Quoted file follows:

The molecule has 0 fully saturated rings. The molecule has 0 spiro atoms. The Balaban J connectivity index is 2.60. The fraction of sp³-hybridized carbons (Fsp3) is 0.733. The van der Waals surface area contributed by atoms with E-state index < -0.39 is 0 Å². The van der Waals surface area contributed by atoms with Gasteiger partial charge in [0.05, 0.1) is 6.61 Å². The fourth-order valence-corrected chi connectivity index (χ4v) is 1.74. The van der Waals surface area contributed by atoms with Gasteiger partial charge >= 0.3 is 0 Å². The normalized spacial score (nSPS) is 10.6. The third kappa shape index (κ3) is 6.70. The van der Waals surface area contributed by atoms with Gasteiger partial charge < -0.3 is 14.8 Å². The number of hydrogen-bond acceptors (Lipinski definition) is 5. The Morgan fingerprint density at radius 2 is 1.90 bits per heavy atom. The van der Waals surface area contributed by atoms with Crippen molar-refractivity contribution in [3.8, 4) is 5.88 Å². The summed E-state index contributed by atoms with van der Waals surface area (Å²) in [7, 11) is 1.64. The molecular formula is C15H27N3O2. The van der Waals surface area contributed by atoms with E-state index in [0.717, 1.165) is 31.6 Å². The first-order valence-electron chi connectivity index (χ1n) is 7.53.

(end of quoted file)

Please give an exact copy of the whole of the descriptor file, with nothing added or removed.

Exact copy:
The molecule has 0 fully saturated rings. The molecule has 0 spiro atoms. The Balaban J connectivity index is 2.60. The fraction of sp³-hybridized carbons (Fsp3) is 0.733. The van der Waals surface area contributed by atoms with E-state index < -0.39 is 0 Å². The van der Waals surface area contributed by atoms with Gasteiger partial charge in [0.05, 0.1) is 6.61 Å². The fourth-order valence-corrected chi connectivity index (χ4v) is 1.74. The van der Waals surface area contributed by atoms with Gasteiger partial charge >= 0.3 is 0 Å². The normalized spacial score (nSPS) is 10.6. The third kappa shape index (κ3) is 6.70. The van der Waals surface area contributed by atoms with Gasteiger partial charge < -0.3 is 14.8 Å². The number of hydrogen-bond acceptors (Lipinski definition) is 5. The Morgan fingerprint density at radius 2 is 1.90 bits per heavy atom. The van der Waals surface area contributed by atoms with Crippen molar-refractivity contribution in [3.8, 4) is 5.88 Å². The summed E-state index contributed by atoms with van der Waals surface area (Å²) in [7, 11) is 1.64. The molecular formula is C15H27N3O2. The van der Waals surface area contributed by atoms with E-state index in [0.717, 1.165) is 31.6 Å². The first-order valence-electron chi connectivity index (χ1n) is 7.53.